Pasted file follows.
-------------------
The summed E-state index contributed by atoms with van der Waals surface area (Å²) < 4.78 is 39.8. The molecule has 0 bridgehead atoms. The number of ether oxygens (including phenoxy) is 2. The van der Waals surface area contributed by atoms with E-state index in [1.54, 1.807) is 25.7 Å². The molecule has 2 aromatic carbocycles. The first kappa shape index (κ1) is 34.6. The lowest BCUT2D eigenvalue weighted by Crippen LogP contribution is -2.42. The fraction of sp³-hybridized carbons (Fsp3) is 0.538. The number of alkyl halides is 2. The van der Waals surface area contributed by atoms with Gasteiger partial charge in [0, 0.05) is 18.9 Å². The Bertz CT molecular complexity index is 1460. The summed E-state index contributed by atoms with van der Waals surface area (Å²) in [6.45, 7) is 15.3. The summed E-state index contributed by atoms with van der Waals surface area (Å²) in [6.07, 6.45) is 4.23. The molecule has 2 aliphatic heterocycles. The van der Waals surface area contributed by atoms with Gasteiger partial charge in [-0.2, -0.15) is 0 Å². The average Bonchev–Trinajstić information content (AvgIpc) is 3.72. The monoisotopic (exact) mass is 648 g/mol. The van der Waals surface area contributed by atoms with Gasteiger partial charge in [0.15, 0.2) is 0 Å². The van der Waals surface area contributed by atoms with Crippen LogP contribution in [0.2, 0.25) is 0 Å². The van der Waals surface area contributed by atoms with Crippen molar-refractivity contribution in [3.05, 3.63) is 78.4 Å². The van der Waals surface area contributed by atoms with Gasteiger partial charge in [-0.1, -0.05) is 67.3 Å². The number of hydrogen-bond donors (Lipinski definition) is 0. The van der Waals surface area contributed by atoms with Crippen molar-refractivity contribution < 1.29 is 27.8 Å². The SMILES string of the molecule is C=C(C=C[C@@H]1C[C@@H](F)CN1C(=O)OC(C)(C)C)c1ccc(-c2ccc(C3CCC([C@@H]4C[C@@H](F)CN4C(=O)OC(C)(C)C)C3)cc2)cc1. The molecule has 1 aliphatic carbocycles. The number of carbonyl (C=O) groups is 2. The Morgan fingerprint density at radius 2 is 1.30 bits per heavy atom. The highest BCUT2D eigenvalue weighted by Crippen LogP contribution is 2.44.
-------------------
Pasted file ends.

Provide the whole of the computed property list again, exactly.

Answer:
The summed E-state index contributed by atoms with van der Waals surface area (Å²) < 4.78 is 39.8. The molecule has 0 bridgehead atoms. The number of ether oxygens (including phenoxy) is 2. The van der Waals surface area contributed by atoms with E-state index in [1.54, 1.807) is 25.7 Å². The molecule has 2 aromatic carbocycles. The first kappa shape index (κ1) is 34.6. The lowest BCUT2D eigenvalue weighted by Crippen LogP contribution is -2.42. The fraction of sp³-hybridized carbons (Fsp3) is 0.538. The number of alkyl halides is 2. The van der Waals surface area contributed by atoms with Gasteiger partial charge in [0, 0.05) is 18.9 Å². The Bertz CT molecular complexity index is 1460. The summed E-state index contributed by atoms with van der Waals surface area (Å²) in [6.45, 7) is 15.3. The summed E-state index contributed by atoms with van der Waals surface area (Å²) in [6.07, 6.45) is 4.23. The molecule has 2 aliphatic heterocycles. The van der Waals surface area contributed by atoms with Gasteiger partial charge in [-0.2, -0.15) is 0 Å². The average Bonchev–Trinajstić information content (AvgIpc) is 3.72. The monoisotopic (exact) mass is 648 g/mol. The van der Waals surface area contributed by atoms with Gasteiger partial charge in [0.15, 0.2) is 0 Å². The van der Waals surface area contributed by atoms with Crippen LogP contribution in [0.2, 0.25) is 0 Å². The van der Waals surface area contributed by atoms with Crippen molar-refractivity contribution in [3.05, 3.63) is 78.4 Å². The van der Waals surface area contributed by atoms with Gasteiger partial charge in [-0.1, -0.05) is 67.3 Å². The number of hydrogen-bond donors (Lipinski definition) is 0. The van der Waals surface area contributed by atoms with Crippen molar-refractivity contribution < 1.29 is 27.8 Å². The SMILES string of the molecule is C=C(C=C[C@@H]1C[C@@H](F)CN1C(=O)OC(C)(C)C)c1ccc(-c2ccc(C3CCC([C@@H]4C[C@@H](F)CN4C(=O)OC(C)(C)C)C3)cc2)cc1. The molecule has 1 aliphatic carbocycles. The number of carbonyl (C=O) groups is 2. The Morgan fingerprint density at radius 2 is 1.30 bits per heavy atom. The highest BCUT2D eigenvalue weighted by Crippen LogP contribution is 2.44.